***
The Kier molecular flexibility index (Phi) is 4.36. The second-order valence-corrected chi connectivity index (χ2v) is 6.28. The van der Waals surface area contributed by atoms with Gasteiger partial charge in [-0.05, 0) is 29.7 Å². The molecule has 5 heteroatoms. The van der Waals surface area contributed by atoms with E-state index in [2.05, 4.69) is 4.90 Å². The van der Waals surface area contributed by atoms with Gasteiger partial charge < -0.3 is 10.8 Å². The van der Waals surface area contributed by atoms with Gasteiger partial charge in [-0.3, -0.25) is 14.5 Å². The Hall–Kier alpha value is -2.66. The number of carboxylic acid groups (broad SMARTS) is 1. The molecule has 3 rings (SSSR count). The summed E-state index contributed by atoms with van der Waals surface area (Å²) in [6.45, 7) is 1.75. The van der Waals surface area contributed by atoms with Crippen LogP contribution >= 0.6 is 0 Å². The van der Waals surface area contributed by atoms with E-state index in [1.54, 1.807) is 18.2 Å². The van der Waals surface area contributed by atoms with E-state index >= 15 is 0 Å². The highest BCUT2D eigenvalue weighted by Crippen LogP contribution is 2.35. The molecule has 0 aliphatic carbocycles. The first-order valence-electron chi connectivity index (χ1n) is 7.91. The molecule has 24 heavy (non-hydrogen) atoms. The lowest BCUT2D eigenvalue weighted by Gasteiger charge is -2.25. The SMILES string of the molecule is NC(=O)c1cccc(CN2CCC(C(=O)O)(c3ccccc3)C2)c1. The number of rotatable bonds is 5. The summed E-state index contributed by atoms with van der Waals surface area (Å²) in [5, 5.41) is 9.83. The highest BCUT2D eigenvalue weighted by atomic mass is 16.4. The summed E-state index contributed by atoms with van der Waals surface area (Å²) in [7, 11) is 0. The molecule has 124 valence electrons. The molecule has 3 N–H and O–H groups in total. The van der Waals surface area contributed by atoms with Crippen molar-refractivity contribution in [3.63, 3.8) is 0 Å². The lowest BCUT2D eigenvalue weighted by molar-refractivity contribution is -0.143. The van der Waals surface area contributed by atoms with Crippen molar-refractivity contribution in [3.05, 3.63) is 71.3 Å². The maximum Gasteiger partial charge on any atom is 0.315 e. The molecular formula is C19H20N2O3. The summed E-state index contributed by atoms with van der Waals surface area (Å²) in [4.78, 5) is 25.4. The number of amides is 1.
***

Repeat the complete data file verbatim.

The Kier molecular flexibility index (Phi) is 4.36. The second-order valence-corrected chi connectivity index (χ2v) is 6.28. The van der Waals surface area contributed by atoms with Gasteiger partial charge in [-0.05, 0) is 29.7 Å². The molecule has 5 heteroatoms. The van der Waals surface area contributed by atoms with E-state index in [2.05, 4.69) is 4.90 Å². The van der Waals surface area contributed by atoms with Gasteiger partial charge < -0.3 is 10.8 Å². The van der Waals surface area contributed by atoms with Gasteiger partial charge in [-0.3, -0.25) is 14.5 Å². The Hall–Kier alpha value is -2.66. The number of carboxylic acid groups (broad SMARTS) is 1. The molecule has 3 rings (SSSR count). The summed E-state index contributed by atoms with van der Waals surface area (Å²) in [6.45, 7) is 1.75. The van der Waals surface area contributed by atoms with Crippen LogP contribution >= 0.6 is 0 Å². The van der Waals surface area contributed by atoms with E-state index in [1.54, 1.807) is 18.2 Å². The van der Waals surface area contributed by atoms with E-state index >= 15 is 0 Å². The highest BCUT2D eigenvalue weighted by Crippen LogP contribution is 2.35. The molecule has 0 aliphatic carbocycles. The first-order valence-electron chi connectivity index (χ1n) is 7.91. The molecule has 24 heavy (non-hydrogen) atoms. The lowest BCUT2D eigenvalue weighted by Gasteiger charge is -2.25. The SMILES string of the molecule is NC(=O)c1cccc(CN2CCC(C(=O)O)(c3ccccc3)C2)c1. The number of rotatable bonds is 5. The summed E-state index contributed by atoms with van der Waals surface area (Å²) in [5, 5.41) is 9.83. The highest BCUT2D eigenvalue weighted by atomic mass is 16.4. The summed E-state index contributed by atoms with van der Waals surface area (Å²) in [7, 11) is 0. The molecule has 124 valence electrons. The molecule has 3 N–H and O–H groups in total. The van der Waals surface area contributed by atoms with Crippen molar-refractivity contribution in [3.63, 3.8) is 0 Å². The lowest BCUT2D eigenvalue weighted by molar-refractivity contribution is -0.143. The van der Waals surface area contributed by atoms with Crippen molar-refractivity contribution in [3.05, 3.63) is 71.3 Å². The maximum Gasteiger partial charge on any atom is 0.315 e. The molecular formula is C19H20N2O3. The summed E-state index contributed by atoms with van der Waals surface area (Å²) in [4.78, 5) is 25.4. The number of amides is 1.